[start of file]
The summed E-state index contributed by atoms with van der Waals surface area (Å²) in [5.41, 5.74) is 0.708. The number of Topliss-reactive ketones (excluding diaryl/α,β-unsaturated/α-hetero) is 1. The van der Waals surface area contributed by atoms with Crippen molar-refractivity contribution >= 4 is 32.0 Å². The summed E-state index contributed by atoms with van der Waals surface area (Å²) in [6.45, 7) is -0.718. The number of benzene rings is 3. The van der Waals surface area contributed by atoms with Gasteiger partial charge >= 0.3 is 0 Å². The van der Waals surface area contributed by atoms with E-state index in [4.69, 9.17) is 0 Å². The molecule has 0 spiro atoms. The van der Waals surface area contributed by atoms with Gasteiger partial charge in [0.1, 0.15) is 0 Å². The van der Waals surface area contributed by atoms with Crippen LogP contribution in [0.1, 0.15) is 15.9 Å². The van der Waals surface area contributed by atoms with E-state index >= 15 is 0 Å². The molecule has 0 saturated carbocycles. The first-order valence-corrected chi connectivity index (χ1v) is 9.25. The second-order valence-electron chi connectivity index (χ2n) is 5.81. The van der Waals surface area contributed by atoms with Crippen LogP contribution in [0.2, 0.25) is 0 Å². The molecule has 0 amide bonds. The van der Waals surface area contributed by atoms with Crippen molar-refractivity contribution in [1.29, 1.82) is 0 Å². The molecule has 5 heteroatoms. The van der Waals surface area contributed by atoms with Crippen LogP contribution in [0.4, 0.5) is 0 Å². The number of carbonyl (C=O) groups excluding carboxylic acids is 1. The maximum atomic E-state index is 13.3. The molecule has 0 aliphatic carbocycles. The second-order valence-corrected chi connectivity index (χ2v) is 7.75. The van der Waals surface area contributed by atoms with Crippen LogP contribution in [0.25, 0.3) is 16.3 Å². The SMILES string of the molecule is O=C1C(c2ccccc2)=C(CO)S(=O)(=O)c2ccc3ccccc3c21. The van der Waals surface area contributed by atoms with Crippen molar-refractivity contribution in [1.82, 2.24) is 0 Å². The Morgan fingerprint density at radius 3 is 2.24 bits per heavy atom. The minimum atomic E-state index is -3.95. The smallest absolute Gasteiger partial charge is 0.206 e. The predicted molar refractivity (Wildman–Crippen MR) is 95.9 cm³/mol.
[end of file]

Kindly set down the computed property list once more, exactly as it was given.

The summed E-state index contributed by atoms with van der Waals surface area (Å²) in [5.41, 5.74) is 0.708. The number of Topliss-reactive ketones (excluding diaryl/α,β-unsaturated/α-hetero) is 1. The van der Waals surface area contributed by atoms with Crippen molar-refractivity contribution >= 4 is 32.0 Å². The summed E-state index contributed by atoms with van der Waals surface area (Å²) in [6.45, 7) is -0.718. The number of benzene rings is 3. The van der Waals surface area contributed by atoms with Gasteiger partial charge >= 0.3 is 0 Å². The van der Waals surface area contributed by atoms with E-state index in [4.69, 9.17) is 0 Å². The molecule has 0 spiro atoms. The van der Waals surface area contributed by atoms with Gasteiger partial charge in [0.1, 0.15) is 0 Å². The van der Waals surface area contributed by atoms with Crippen LogP contribution in [0.1, 0.15) is 15.9 Å². The van der Waals surface area contributed by atoms with E-state index >= 15 is 0 Å². The molecule has 0 saturated carbocycles. The first-order valence-corrected chi connectivity index (χ1v) is 9.25. The second-order valence-electron chi connectivity index (χ2n) is 5.81. The van der Waals surface area contributed by atoms with Crippen LogP contribution in [0.2, 0.25) is 0 Å². The molecule has 0 amide bonds. The van der Waals surface area contributed by atoms with Crippen molar-refractivity contribution in [1.29, 1.82) is 0 Å². The molecule has 5 heteroatoms. The van der Waals surface area contributed by atoms with Crippen LogP contribution in [0.4, 0.5) is 0 Å². The number of carbonyl (C=O) groups excluding carboxylic acids is 1. The maximum atomic E-state index is 13.3. The molecule has 0 aliphatic carbocycles. The second-order valence-corrected chi connectivity index (χ2v) is 7.75. The van der Waals surface area contributed by atoms with Crippen LogP contribution in [0.25, 0.3) is 16.3 Å². The SMILES string of the molecule is O=C1C(c2ccccc2)=C(CO)S(=O)(=O)c2ccc3ccccc3c21. The van der Waals surface area contributed by atoms with Crippen molar-refractivity contribution in [1.82, 2.24) is 0 Å². The Morgan fingerprint density at radius 3 is 2.24 bits per heavy atom. The minimum atomic E-state index is -3.95. The smallest absolute Gasteiger partial charge is 0.206 e. The predicted molar refractivity (Wildman–Crippen MR) is 95.9 cm³/mol.